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Ultrasound Med Biol. 2014 Sep;40(9):2172-82. doi: 10.1016/j.ultrasmedbio.2014.03.018. Epub 2014 Jul 9.

Non-contact high-frequency ultrasound microbeam stimulation for studying mechanotransduction in human umbilical vein endothelial cells.

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Department of Information and Communication Engineering, Daegu Gyeongbuk Institute of Science & Technology, Daegu, Korea. Electronic address:
Department of Biomedical Engineering, University of Southern California, Los Angeles, California, USA.
Department of Electrical Engineering, Hong Kong Polytechnic University, Hunghom, Kowloon, Hong Kong.


We describe how contactless high-frequency ultrasound microbeam stimulation (HFUMS) is capable of eliciting cytoplasmic calcium (Ca(2+)) elevation in human umbilical vein endothelial cells. The cellular mechanotransduction process, which includes cell sensing and adaptation to the mechanical micro-environment, has been studied extensively in recent years. A variety of tools for mechanical stimulation have been developed to produce cellular responses. We developed a novel tool, a highly focused ultrasound microbeam, for non-contact cell stimulation at a microscale. This tool, at 200 MHz, was applied to human umbilical vein endothelial cells to investigate its potential to elicit an elevation in cytoplasmic Ca(2+) levels. It was found that the response was dose dependent, and moreover, extracellular Ca(2+) and cytoplasmic Ca(2+) stores were involved in the Ca(2+) elevation. These results suggest that high-frequency ultrasound microbeam stimulation is potentially a novel non-contact tool for studying cellular mechanotransduction if the acoustic pressures at such high frequencies can be quantified.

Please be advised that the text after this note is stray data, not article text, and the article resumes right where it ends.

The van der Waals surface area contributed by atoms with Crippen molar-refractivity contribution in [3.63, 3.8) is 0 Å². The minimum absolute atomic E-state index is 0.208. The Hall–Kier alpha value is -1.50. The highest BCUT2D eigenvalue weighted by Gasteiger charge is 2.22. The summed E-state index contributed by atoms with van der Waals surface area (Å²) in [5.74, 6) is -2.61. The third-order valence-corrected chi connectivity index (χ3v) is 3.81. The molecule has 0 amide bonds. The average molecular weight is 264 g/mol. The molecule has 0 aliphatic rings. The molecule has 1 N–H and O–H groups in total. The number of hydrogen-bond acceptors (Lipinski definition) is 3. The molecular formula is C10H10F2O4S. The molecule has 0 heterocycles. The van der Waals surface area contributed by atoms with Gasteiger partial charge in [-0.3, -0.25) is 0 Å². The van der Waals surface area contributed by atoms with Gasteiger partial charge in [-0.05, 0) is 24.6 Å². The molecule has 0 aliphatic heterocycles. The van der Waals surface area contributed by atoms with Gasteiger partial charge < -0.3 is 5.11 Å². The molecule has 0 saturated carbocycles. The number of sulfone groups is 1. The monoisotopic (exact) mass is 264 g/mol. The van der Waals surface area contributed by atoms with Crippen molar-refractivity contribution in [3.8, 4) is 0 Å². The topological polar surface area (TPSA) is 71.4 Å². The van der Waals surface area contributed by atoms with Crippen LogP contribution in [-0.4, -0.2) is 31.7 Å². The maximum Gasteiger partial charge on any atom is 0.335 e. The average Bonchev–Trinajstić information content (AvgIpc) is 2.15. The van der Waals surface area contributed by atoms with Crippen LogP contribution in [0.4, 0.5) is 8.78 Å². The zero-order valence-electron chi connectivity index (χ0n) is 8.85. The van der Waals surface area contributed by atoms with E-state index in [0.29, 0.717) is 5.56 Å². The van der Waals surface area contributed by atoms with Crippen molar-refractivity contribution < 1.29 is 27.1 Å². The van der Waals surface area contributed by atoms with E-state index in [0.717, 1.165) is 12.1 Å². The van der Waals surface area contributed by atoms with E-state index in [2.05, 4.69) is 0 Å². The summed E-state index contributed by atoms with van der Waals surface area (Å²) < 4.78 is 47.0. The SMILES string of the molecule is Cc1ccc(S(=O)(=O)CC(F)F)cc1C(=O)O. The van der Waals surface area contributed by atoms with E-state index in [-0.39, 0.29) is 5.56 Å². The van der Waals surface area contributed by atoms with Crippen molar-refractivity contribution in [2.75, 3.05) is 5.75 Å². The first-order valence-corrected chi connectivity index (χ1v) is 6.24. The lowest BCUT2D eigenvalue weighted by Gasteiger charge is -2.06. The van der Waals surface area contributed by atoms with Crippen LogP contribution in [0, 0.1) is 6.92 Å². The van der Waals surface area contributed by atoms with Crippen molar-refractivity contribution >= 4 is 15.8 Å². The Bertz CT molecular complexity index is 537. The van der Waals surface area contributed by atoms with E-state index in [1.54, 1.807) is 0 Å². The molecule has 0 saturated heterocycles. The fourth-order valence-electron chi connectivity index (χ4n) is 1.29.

Calcium fluorescence imaging; High-frequency ultrasound microbeam; Human umbilical vein endothelial cells; Mechanotransduction

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